Weight also plays an important role in another igus part that the Remotion engineers installed in Helios and their other robotic solutions. Beside the surface treating robot, Remotion has developed several robots for subsea applications where they can effectively replace traditional ROVs and divers. In the harsh subsea environment mostly the iglidur X polymer plain bearings are used. Just like the linear guides, the bearings made of high-performance polymer are lubrication-free, significantly lighter than conventional metal bearings, and also reduce the entire weight of the robot. Despite their low weight, they withstand compressive forces of up to 150MPa. Furthermore, they are wear-resistant in the temperature range of -100 up to +250°C. “In addition to this exceptional ruggedness, we were convinced by the fact that the bearings only absorb very low quantities of moisture and do not corrode”, says Csaba Moharos, project manager at Remotion. “The components are reliable and low-maintenance, and hence ideal for use in maritime systems.”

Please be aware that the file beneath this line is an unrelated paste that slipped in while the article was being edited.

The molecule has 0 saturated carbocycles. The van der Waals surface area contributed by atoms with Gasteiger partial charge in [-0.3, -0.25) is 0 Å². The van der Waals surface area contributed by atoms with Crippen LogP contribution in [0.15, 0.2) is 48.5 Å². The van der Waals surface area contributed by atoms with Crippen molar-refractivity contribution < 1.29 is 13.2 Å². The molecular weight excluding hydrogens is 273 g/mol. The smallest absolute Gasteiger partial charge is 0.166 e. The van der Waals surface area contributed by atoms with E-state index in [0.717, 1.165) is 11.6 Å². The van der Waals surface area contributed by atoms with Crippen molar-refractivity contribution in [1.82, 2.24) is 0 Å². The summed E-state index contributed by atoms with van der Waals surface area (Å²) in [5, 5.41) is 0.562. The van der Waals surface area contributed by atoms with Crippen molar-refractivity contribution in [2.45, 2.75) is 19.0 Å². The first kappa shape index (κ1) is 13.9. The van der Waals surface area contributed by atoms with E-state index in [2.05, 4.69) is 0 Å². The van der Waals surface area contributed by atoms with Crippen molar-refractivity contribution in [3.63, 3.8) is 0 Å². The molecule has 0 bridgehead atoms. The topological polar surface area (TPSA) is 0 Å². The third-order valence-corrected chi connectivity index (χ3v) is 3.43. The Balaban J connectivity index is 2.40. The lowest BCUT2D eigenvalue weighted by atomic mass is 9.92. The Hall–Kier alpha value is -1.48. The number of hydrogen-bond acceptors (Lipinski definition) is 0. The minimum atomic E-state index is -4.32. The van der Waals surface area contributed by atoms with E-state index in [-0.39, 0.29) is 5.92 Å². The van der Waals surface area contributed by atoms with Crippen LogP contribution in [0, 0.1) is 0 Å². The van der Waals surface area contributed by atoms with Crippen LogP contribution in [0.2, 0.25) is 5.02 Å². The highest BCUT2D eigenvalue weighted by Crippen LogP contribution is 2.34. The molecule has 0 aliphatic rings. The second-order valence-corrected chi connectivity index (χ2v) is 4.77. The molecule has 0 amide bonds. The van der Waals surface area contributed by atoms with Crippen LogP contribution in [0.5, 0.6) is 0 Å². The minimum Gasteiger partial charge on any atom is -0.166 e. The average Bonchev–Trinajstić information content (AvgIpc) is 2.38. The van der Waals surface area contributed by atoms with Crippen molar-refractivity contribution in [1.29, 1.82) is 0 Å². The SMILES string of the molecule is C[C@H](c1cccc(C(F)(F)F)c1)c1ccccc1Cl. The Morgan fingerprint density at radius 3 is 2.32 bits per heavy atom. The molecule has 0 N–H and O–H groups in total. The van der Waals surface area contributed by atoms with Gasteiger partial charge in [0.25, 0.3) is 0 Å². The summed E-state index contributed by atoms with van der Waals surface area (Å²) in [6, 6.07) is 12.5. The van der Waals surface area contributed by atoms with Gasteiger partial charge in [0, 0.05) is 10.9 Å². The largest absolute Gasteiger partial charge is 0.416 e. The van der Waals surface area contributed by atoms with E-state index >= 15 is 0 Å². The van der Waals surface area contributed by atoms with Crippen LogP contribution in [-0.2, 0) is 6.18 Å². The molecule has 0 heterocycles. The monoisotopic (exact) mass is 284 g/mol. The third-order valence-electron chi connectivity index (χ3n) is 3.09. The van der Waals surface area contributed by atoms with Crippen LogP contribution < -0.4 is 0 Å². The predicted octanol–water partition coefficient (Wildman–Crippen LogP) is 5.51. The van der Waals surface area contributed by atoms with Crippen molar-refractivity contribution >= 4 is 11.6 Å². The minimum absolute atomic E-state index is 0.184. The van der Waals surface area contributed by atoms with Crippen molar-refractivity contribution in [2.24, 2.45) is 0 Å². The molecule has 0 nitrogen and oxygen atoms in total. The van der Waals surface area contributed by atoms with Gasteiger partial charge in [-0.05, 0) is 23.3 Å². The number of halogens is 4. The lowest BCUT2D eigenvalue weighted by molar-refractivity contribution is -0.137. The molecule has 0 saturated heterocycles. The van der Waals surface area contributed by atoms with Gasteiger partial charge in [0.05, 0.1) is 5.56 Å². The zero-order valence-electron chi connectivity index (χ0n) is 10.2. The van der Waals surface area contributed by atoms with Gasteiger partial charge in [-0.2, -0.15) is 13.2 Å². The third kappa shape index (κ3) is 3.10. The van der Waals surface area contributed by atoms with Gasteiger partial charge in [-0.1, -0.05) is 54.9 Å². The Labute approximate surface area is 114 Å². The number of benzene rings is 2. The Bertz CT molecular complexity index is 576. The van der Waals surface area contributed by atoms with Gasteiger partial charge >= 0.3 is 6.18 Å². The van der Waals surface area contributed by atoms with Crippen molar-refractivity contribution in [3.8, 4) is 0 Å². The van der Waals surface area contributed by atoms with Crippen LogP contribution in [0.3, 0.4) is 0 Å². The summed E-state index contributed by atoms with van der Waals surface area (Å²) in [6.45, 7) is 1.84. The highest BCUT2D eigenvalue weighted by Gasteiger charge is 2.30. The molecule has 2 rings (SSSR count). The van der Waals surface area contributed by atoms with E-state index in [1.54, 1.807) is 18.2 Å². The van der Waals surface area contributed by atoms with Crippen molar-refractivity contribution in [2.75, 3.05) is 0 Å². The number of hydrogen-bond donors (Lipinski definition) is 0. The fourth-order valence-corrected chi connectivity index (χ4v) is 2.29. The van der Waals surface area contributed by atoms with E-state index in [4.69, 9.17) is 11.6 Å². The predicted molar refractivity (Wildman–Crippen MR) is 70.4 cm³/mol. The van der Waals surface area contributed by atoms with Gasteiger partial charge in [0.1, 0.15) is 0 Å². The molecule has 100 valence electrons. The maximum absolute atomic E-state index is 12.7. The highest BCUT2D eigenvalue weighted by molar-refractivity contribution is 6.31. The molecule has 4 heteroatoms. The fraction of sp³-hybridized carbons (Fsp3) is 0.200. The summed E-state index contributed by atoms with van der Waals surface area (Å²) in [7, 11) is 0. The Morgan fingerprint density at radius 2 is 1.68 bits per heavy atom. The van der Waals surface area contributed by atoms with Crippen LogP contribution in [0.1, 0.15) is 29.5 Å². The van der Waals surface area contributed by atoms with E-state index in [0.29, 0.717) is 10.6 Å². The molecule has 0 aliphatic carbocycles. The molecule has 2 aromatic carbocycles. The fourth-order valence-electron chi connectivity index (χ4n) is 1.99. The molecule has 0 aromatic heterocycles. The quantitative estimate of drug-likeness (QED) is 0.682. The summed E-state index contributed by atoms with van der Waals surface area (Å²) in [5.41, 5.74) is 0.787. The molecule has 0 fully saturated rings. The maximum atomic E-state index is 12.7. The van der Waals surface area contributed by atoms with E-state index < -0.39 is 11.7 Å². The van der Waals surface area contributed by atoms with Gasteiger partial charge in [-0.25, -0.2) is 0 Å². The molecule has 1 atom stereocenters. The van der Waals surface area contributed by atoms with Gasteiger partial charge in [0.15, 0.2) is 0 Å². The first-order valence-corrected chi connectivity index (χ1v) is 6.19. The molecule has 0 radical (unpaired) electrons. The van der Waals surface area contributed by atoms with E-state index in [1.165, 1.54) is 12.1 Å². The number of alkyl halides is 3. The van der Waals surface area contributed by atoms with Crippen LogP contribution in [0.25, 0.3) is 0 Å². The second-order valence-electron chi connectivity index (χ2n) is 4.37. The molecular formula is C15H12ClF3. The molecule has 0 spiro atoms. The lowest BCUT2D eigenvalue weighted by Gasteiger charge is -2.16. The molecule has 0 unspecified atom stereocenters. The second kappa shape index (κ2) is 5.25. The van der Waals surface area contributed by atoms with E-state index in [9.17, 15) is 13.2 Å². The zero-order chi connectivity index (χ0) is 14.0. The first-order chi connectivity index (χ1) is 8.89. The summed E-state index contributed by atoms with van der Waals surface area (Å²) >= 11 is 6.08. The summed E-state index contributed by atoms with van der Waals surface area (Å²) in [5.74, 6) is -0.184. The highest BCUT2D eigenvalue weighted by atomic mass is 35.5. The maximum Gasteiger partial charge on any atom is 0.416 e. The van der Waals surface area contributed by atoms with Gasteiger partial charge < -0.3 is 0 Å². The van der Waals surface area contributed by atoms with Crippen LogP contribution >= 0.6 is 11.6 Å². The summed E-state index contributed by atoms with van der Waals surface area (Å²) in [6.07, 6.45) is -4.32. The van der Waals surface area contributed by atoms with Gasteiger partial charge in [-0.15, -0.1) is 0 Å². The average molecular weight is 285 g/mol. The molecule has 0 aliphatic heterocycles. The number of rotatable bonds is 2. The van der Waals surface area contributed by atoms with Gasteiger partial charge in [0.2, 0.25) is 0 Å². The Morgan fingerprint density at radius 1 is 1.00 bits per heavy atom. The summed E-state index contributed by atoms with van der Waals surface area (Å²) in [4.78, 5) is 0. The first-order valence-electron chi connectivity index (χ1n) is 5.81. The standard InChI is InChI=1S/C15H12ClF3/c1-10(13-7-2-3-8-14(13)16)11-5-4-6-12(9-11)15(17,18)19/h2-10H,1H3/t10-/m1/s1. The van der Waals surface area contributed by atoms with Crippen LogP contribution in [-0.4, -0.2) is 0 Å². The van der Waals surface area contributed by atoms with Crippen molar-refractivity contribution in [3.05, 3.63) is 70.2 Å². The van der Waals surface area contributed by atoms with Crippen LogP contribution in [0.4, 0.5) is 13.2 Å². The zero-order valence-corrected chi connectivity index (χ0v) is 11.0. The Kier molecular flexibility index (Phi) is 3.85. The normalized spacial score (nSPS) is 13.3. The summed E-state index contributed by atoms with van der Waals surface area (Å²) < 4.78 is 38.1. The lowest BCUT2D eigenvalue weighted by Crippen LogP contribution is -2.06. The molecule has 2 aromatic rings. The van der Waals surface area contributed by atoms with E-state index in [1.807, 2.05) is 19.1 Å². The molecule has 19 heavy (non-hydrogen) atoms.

RoboCoat is currently under development and it just has been through its baptism of fire. Remotion tested the robot on a vessel in the Norwegian town Farsund. There, the electric helper worked on 30 square metres of surface per day – a multiple of what a worker is able to achieve. And later this summer the system was offshore on Alvheim FPSO (Floating Production and Storage Unit) performing more testes. “However, this does not mean that robots should replace people in the long term”, Urrang said finally. “Rather, we envisage a human-robot collaboration. It is supposed to relieve workers.”